A SELECT statement with DISTINCT operator

         A SELECT statement with GROUP BY or ORDER BY clause.

         A SELECT statement combined with another SELECT with UNION, INSERSECT, OR MINUS set operator.

         The WHERE caluse of a SELECT statement

         DEAFAULT value of a SELECT statement

         The conidtion of a CHECK constraint

 

Sequence values of sequence objects can be stored in the cache. Accessing sequence values from cache is much faster than accessing sequence number from disk. The total number of sequence values of all sequences in your application is limited by SEQUENCE_CACHE_ENTRIES initialization parameter

 

Use DROP SEQUENCE to drop a sequence object.

 

4.3                Managing Synonyms

 

††† A synonym is an alias for a table, view, snapshot, sequence, procedure, function, or package.

 

         To create a synonym, use the following syntax

 

CREATE[PUBLIC] SYNONYM[schema.]synonym_name FOR

††††††† [schema.]objet_name [@dblink]

 

††††††††††††††† where the object can be table, view, sequence, stored procedure, function or package, snapshot, synonym.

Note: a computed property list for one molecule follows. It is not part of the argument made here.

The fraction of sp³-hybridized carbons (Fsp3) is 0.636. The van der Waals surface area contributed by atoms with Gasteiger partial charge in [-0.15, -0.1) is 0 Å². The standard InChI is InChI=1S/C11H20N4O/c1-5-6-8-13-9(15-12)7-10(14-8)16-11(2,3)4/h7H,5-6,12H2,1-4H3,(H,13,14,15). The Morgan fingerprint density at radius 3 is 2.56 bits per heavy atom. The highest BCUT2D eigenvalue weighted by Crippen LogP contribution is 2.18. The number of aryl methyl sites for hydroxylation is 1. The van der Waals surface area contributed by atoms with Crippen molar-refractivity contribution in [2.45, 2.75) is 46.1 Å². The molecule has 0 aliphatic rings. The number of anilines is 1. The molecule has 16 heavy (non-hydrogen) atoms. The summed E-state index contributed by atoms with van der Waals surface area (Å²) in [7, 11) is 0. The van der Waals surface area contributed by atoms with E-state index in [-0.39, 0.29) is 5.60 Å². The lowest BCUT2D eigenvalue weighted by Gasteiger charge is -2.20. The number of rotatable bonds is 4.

After a synonym is created, the synonym can be used in the way in which the underlying object is used.

         Use DROP SYNONYM to drop a synonym from schema.

 

4.4                Managing Indexes

 

††††† Indexes are used to speed up retrieval of small number of rows from a table. Oracle puts no limits on the number of indexes you can created per table. For efficiency, you should create indexes after the data is loaded.

†††† When a index is created, temporary tablespace is used to swap sorted data. When creating large index on the table with data the following steps are suggested:

         Create a new temporary tablespace using CREATE TABLESPACE command

         Use the TEMPORARY TABLESPACE optin of the ALTER USER command to make this your new temporary tablespace.

         Create index using CREATE INDEX command.

         Drop this tablespace using DROP TABLESPACE command. Then use ALTER USER command to reset your temporary tablespace to your original temporary tablespace.

 

4.4.1           Which Columns Should be Indexed

 

         Create an index if you want to retrieve less than 15% of the row in large table. The percentage varies greatly according to the relative speed of a table scan and how clustered the row data is about the index key. The faster the table scan, the lower the percentage, the more clustered the row data, the higher the percentage.